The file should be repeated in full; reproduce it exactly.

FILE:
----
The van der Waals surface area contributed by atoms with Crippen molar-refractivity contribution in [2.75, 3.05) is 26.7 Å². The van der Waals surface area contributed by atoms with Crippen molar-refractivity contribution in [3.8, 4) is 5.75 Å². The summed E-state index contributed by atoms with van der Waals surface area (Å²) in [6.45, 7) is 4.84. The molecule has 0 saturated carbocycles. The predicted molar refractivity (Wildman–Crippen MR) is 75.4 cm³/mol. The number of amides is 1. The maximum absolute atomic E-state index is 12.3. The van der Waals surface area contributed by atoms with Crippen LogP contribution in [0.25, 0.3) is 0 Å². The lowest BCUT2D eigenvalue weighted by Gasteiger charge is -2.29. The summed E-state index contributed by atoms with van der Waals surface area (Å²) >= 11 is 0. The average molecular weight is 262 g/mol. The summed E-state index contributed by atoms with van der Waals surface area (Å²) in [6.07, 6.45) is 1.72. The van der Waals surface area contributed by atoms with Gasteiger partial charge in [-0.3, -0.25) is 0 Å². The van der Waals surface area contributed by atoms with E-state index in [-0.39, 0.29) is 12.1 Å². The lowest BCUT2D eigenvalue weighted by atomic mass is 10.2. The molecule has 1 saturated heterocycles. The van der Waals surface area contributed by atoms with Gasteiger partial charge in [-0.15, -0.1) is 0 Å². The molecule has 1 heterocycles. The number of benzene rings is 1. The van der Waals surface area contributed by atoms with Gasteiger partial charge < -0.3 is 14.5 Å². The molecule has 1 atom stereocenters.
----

The van der Waals surface area contributed by atoms with Crippen molar-refractivity contribution in [2.75, 3.05) is 26.7 Å². The van der Waals surface area contributed by atoms with Crippen molar-refractivity contribution in [3.8, 4) is 5.75 Å². The summed E-state index contributed by atoms with van der Waals surface area (Å²) in [6.45, 7) is 4.84. The molecule has 0 saturated carbocycles. The predicted molar refractivity (Wildman–Crippen MR) is 75.4 cm³/mol. The number of amides is 1. The maximum absolute atomic E-state index is 12.3. The van der Waals surface area contributed by atoms with Crippen LogP contribution in [0.25, 0.3) is 0 Å². The lowest BCUT2D eigenvalue weighted by Gasteiger charge is -2.29. The summed E-state index contributed by atoms with van der Waals surface area (Å²) >= 11 is 0. The average molecular weight is 262 g/mol. The summed E-state index contributed by atoms with van der Waals surface area (Å²) in [6.07, 6.45) is 1.72. The van der Waals surface area contributed by atoms with Gasteiger partial charge in [-0.3, -0.25) is 0 Å². The van der Waals surface area contributed by atoms with E-state index in [-0.39, 0.29) is 12.1 Å². The lowest BCUT2D eigenvalue weighted by atomic mass is 10.2. The molecule has 1 saturated heterocycles. The van der Waals surface area contributed by atoms with Gasteiger partial charge in [-0.15, -0.1) is 0 Å². The molecule has 1 heterocycles. The number of benzene rings is 1. The van der Waals surface area contributed by atoms with Gasteiger partial charge < -0.3 is 14.5 Å². The molecule has 1 atom stereocenters.